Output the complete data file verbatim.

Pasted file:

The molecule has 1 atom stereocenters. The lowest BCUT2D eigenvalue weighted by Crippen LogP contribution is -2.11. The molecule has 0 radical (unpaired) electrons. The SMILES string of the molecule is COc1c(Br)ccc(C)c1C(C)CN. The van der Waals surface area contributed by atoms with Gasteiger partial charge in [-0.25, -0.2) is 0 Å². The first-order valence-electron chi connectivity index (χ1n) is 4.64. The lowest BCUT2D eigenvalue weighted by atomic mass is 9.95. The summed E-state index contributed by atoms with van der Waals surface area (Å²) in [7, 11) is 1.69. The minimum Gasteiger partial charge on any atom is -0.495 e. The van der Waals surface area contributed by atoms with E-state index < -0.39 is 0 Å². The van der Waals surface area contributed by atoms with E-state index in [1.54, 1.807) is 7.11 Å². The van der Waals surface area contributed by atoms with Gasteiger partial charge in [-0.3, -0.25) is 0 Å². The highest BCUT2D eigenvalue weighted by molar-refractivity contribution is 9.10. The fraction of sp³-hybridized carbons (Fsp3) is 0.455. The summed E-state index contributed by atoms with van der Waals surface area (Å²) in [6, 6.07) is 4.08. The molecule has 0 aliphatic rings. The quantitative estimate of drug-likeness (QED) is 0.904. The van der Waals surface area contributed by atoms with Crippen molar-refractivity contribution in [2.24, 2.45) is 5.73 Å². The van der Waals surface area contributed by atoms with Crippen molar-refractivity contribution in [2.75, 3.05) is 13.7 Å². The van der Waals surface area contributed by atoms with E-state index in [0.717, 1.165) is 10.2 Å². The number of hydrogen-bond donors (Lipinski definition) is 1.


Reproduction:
The molecule has 1 atom stereocenters. The lowest BCUT2D eigenvalue weighted by Crippen LogP contribution is -2.11. The molecule has 0 radical (unpaired) electrons. The SMILES string of the molecule is COc1c(Br)ccc(C)c1C(C)CN. The van der Waals surface area contributed by atoms with Gasteiger partial charge in [-0.25, -0.2) is 0 Å². The first-order valence-electron chi connectivity index (χ1n) is 4.64. The lowest BCUT2D eigenvalue weighted by atomic mass is 9.95. The summed E-state index contributed by atoms with van der Waals surface area (Å²) in [7, 11) is 1.69. The minimum Gasteiger partial charge on any atom is -0.495 e. The van der Waals surface area contributed by atoms with E-state index < -0.39 is 0 Å². The van der Waals surface area contributed by atoms with E-state index in [1.54, 1.807) is 7.11 Å². The van der Waals surface area contributed by atoms with Gasteiger partial charge in [-0.3, -0.25) is 0 Å². The highest BCUT2D eigenvalue weighted by molar-refractivity contribution is 9.10. The fraction of sp³-hybridized carbons (Fsp3) is 0.455. The summed E-state index contributed by atoms with van der Waals surface area (Å²) in [6, 6.07) is 4.08. The molecule has 0 aliphatic rings. The quantitative estimate of drug-likeness (QED) is 0.904. The van der Waals surface area contributed by atoms with Crippen molar-refractivity contribution in [2.24, 2.45) is 5.73 Å². The van der Waals surface area contributed by atoms with Crippen molar-refractivity contribution in [2.75, 3.05) is 13.7 Å². The van der Waals surface area contributed by atoms with E-state index in [0.717, 1.165) is 10.2 Å². The number of hydrogen-bond donors (Lipinski definition) is 1.